A very interesting look at the brains of dogs, and maybe a small insight into the way they perceive the world. I personally 'own' three dogs, although I'd say with all honesty that two of them think of me as a food bearer and little else. My partner is Danny's entire world though, and I know if there is a doggy version of love, then he feels it for him. Bob is the youngest dog, and notices no human. The eldest dog, Danny, is his entire world. Then there's Austin, the middle child. I don't know if it's the difference in breed (Maltese cross) or if I baby him more, but he is my shadow. He will happily sit by my feet all day, and I know that his version of dog love is for me alone. It was funny reading the analysis of dog's brains, and how the researchers were looking to see if dogs truly did love us or not. I believe they do, and probably no research will ever persuade me otherwise. There are different degrees of that love, and dogs display it differently, but I do believe it exists.
Basically the story is told from a serious of experiments and experiences the author has had with his dog, Callie. It is a relatively short book in that regard, and I actually could have read more on this subject. It was fascinating though, and perhaps the quantity might tantalize people. The writing is very good, drawing you into the personal relationship between the author and dog while not detracting from the scientific study. Five stars.
I was not particularly impressed by How Dogs Love Us: A Neuroscientist and His Adopted Dog Decode the Canine Brain. While I understand that training an unsedated dog to tolerate and cooperate in the sensory onslaught of an MRI is an achievement, telling the backstory of a single scientific paper involving two dogs did not seem sufficient to warrant an entire book. I also have issue with the book's title, since the study in question - determining which portion of the dog brain responds to the hand signal for a a pleasurable food stimulus as opposed to a null hand signal - seems very far from answering the question "How Dogs Love Us".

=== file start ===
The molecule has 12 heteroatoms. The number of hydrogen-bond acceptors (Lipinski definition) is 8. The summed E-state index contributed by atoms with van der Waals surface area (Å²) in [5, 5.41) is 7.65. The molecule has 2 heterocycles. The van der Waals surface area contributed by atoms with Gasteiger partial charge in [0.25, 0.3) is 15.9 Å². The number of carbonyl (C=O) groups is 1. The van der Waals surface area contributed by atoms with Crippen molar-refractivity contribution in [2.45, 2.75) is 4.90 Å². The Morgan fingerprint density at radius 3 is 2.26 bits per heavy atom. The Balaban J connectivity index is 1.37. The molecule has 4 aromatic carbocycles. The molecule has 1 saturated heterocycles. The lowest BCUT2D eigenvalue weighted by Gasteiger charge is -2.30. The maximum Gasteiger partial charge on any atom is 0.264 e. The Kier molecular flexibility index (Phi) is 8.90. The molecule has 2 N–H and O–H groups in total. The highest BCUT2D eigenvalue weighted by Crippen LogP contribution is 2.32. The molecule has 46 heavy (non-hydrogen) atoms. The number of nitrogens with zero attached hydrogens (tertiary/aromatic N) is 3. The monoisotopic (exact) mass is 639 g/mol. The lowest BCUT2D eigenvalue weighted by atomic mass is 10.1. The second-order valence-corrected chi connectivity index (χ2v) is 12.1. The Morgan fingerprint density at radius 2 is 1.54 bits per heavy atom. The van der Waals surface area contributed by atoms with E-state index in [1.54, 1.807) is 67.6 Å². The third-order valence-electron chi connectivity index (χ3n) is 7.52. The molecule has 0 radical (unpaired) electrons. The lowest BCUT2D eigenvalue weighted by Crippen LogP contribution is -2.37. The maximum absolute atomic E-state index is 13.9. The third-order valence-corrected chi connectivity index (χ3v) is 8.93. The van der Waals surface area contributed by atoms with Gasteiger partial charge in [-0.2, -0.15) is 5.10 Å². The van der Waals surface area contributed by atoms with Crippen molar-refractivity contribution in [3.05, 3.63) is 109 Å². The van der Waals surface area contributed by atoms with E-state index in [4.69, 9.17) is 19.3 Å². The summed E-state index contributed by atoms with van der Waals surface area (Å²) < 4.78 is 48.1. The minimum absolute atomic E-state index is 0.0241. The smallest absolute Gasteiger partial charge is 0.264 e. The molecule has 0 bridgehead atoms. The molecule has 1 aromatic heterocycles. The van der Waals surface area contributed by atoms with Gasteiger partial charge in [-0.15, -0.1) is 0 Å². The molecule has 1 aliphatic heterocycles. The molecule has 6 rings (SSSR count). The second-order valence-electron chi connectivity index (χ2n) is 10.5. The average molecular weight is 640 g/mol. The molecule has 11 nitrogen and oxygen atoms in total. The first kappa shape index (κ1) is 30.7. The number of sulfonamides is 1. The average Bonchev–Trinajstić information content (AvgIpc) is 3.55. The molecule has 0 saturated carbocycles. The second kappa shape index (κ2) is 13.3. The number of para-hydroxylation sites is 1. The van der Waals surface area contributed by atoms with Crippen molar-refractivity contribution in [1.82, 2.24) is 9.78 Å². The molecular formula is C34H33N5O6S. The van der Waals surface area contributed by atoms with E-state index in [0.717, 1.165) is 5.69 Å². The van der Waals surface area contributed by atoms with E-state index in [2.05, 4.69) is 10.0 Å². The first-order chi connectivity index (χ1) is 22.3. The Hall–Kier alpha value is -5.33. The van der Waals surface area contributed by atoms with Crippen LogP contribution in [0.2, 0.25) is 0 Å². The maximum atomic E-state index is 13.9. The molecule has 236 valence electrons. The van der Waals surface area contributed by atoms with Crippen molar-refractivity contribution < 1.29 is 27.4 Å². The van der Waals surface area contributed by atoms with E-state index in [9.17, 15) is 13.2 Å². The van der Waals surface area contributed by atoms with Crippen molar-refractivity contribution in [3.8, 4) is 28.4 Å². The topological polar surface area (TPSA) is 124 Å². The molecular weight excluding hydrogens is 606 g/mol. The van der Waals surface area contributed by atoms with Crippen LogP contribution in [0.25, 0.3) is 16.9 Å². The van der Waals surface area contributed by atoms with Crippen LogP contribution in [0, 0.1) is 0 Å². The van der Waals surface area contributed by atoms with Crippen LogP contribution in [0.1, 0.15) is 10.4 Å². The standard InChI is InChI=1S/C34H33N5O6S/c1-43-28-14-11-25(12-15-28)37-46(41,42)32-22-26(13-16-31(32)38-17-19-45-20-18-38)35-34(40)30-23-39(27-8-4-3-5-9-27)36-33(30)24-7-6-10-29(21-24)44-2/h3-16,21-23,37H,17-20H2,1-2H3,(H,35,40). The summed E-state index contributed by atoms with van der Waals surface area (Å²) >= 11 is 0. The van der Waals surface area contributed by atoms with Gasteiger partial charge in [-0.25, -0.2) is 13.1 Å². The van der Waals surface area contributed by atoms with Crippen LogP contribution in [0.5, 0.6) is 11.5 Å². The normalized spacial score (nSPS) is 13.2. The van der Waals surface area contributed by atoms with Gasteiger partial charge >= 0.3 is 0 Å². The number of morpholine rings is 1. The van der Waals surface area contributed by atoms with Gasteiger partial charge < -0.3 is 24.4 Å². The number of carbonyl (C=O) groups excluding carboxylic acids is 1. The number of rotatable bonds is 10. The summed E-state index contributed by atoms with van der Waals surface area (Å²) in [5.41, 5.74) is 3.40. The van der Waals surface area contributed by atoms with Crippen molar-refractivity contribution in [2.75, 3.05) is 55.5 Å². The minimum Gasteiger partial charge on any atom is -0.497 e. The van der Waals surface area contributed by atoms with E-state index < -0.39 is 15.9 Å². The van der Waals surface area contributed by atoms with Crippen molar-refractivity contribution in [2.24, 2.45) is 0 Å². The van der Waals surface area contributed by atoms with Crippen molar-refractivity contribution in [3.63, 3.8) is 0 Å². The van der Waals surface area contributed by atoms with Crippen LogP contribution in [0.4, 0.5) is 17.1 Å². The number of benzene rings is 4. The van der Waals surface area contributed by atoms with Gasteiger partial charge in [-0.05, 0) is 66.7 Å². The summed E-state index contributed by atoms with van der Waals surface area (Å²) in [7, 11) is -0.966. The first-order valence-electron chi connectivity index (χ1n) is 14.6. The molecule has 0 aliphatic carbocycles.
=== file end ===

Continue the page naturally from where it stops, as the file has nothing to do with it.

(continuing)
If you are curious, the original scientific study discussed in How Dogs Love Us is available from PLOS One. Near the end of the book Dr. Bern describes the initial stages of training a larger cohort of 12 dogs for a scent based study. The results of this second study were published in early 2014 and are available from www.sciencedirect.com
"Eventually I came to the conclusion that the key to improving dog-human relationships is through social cognition, not behaviorism. Positive reinforcement is a shortcut to train dogs, but it is not necessarily the best way to form a relationship with them. To truly live with dogs, humans need to become 'great leaders.' Not dictators who rule by doling out treats and by threatening punishment, but leaders who respect and value their dogs as sentient being."
Gregory Berns alternates between a scientific approach and a dog owner who is more than slightly fond of his dogs. There is plenty of discussion of research, which is interesting in parts, funny in others. The thought process that was behind his attempt to prove that dogs are capable of what can only be described as "loving" their "humans." Now if only we could have a secret decoder ring that came with our pets, we'd all be a lot less frustrated trying to decode the rest of what they're thinking and feeling.